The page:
New Delhi, Aug. 29: The Congress today formally distanced itself from the proposal by one of its top leaders that people over the age of 65 should quit active politics, but the debate in the party revolved around the motive, not merit, of the statement.
While Dwivedi was privately pulled up by the top leadership last night, party spokesperson Abhishek Singhvi said at the formal briefing today: “This is his personal view. He is entitled to his views. This is not the party line.”
Asked if other senior leaders are allowed to express their personal views through the media, Singhvi said: “Not at all.”
But he did not have an answer to why there were different yardsticks for dealing with unauthorised statements — some other leaders have been suspended or publicly rebuked in the past in similar cases.
Dwivedi’s proposal to fix either 65 or 70 as the upper limit for active politics evoked varied responses within the party. While most senior leaders wanted to know what had provoked the “disciplined loyalist” to float this balloon, younger members supported the idea but questioned the need for a media debate on an internal party matter.
Ordinary workers vented their anger, asking why the leaders were not getting active on the ground instead of wasting time in discussion.
Most leaders agreed that Dwivedi was not voicing an innocent idea and described the proposal as a desperate move by a group to protect their space in the high command structure. Rahul’s team nurtures a strong sentiment that the older leaders should step aside but has stopped short of making a formal proposal. It is possible Dwivedi was used as a front to hit back, sources said.
A party general secretary said: “Who is stopping Rahul from making his team? But this can be done without display of antagonism against senior leaders. A harmonious relationship can be evolved between the leaders of two generations. Take everybody along, use all the resources. Why make somebody feel unwanted?”
But other leaders viewed Dwivedi’s move less sympathetically, accusing him of playing a dangerous game of dividing older and younger leaders.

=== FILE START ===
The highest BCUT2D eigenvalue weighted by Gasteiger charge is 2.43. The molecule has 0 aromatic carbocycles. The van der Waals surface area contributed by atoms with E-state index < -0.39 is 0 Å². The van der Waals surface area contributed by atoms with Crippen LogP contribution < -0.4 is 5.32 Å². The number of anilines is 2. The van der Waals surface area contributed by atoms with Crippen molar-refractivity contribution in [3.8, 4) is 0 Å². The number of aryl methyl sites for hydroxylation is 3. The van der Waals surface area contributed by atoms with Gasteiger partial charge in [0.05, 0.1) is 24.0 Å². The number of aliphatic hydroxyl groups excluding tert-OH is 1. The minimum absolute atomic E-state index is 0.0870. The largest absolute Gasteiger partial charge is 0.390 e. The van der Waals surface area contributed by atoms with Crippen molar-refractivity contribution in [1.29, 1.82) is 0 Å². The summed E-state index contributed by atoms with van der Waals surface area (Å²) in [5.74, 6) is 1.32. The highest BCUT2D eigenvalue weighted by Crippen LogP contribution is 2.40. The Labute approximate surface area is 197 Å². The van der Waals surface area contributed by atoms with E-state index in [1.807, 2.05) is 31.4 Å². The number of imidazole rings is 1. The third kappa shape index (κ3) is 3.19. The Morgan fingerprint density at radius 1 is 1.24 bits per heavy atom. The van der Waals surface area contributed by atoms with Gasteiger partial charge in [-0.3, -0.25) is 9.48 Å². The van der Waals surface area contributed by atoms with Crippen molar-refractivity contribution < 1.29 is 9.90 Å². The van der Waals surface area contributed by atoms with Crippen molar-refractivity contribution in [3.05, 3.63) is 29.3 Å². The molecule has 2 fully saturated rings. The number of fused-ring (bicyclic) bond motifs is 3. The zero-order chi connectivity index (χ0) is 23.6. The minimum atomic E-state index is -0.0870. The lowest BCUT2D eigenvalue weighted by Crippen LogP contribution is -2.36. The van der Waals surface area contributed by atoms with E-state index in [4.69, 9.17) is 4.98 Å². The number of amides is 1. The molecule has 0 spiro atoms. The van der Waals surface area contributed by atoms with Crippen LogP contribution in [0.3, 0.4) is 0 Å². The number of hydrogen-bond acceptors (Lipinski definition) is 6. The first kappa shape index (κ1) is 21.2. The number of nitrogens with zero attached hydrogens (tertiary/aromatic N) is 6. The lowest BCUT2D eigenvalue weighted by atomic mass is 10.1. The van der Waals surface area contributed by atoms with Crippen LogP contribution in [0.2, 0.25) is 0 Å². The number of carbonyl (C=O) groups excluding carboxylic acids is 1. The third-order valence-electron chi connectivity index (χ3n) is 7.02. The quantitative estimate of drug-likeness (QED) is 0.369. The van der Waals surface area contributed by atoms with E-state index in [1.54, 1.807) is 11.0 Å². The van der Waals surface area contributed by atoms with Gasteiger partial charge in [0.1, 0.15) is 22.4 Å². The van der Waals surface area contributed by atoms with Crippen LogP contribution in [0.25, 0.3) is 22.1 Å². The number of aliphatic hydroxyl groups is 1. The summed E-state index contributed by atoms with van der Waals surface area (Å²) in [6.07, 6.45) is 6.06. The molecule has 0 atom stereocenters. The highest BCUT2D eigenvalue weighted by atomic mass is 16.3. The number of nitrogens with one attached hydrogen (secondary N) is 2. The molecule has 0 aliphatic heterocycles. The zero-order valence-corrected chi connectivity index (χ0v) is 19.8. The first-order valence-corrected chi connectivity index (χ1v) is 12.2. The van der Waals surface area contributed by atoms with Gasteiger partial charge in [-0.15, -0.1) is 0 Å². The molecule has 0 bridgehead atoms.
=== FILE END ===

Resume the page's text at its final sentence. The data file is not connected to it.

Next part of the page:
“Rahul has been around for 10 years and he has not thrown out senior leaders. There has been a commitment to accommodation despite differences of opinion. An attempt has now been made to vitiate the atmosphere and stall the structural changes being planned. We should resist such power plays in this hour of unprecedented crisis,” a leader said.
A young AICC secretary spoke a different language. “Why are these leaders entrenched for over three decades not vacating space? Instead of making statements in the media, they should readily step aside and help Rahul rebuild the new structure. They are conspiring to perpetuate status quo. And what is worse, this has come from a leader who has been sidelined. He has wilfully abandoned party discipline because of uncertainty over his own position in the future team.”
Dwivedi appears to have voiced an idea he is intrinsically opposed to and forced it into the public domain to thwart it. Had Rahul made such a proposal, few leaders would have dared oppose it. By presenting it as his own idea, Dwivedi has allowed senior leaders — most of whom are well over 60 — to speak their mind.
The fierce debate might compel Rahul to move cautiously and restructure the organisation on the basis of merit, not age.
An out-of-favour Dwivedi may or may not survive as general secretary but he might have succeeded in protecting some of the other senior leaders, including those who protected him for decades.